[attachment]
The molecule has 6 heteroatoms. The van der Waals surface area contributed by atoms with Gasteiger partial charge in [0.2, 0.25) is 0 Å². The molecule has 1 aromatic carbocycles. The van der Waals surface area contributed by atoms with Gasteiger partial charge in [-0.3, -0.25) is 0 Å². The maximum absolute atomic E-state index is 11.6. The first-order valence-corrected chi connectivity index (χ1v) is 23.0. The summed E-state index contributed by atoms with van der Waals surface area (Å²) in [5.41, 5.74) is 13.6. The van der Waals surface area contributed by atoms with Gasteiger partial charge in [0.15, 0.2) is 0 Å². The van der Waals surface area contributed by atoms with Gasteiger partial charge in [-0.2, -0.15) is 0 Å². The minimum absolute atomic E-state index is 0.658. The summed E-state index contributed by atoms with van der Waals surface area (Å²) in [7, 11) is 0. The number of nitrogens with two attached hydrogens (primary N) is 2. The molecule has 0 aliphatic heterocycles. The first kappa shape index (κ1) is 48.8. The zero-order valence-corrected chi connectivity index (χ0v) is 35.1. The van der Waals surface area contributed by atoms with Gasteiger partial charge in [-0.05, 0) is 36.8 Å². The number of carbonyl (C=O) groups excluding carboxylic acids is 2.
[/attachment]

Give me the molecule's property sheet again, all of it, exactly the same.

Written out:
The molecule has 6 heteroatoms. The van der Waals surface area contributed by atoms with Gasteiger partial charge in [0.2, 0.25) is 0 Å². The molecule has 1 aromatic carbocycles. The van der Waals surface area contributed by atoms with Gasteiger partial charge in [-0.3, -0.25) is 0 Å². The maximum absolute atomic E-state index is 11.6. The first-order valence-corrected chi connectivity index (χ1v) is 23.0. The summed E-state index contributed by atoms with van der Waals surface area (Å²) in [5.41, 5.74) is 13.6. The van der Waals surface area contributed by atoms with Gasteiger partial charge in [0.15, 0.2) is 0 Å². The van der Waals surface area contributed by atoms with Gasteiger partial charge in [-0.2, -0.15) is 0 Å². The minimum absolute atomic E-state index is 0.658. The summed E-state index contributed by atoms with van der Waals surface area (Å²) in [7, 11) is 0. The number of nitrogens with two attached hydrogens (primary N) is 2. The molecule has 0 aliphatic heterocycles. The first kappa shape index (κ1) is 48.8. The zero-order valence-corrected chi connectivity index (χ0v) is 35.1. The van der Waals surface area contributed by atoms with Gasteiger partial charge in [-0.05, 0) is 36.8 Å². The number of carbonyl (C=O) groups excluding carboxylic acids is 2.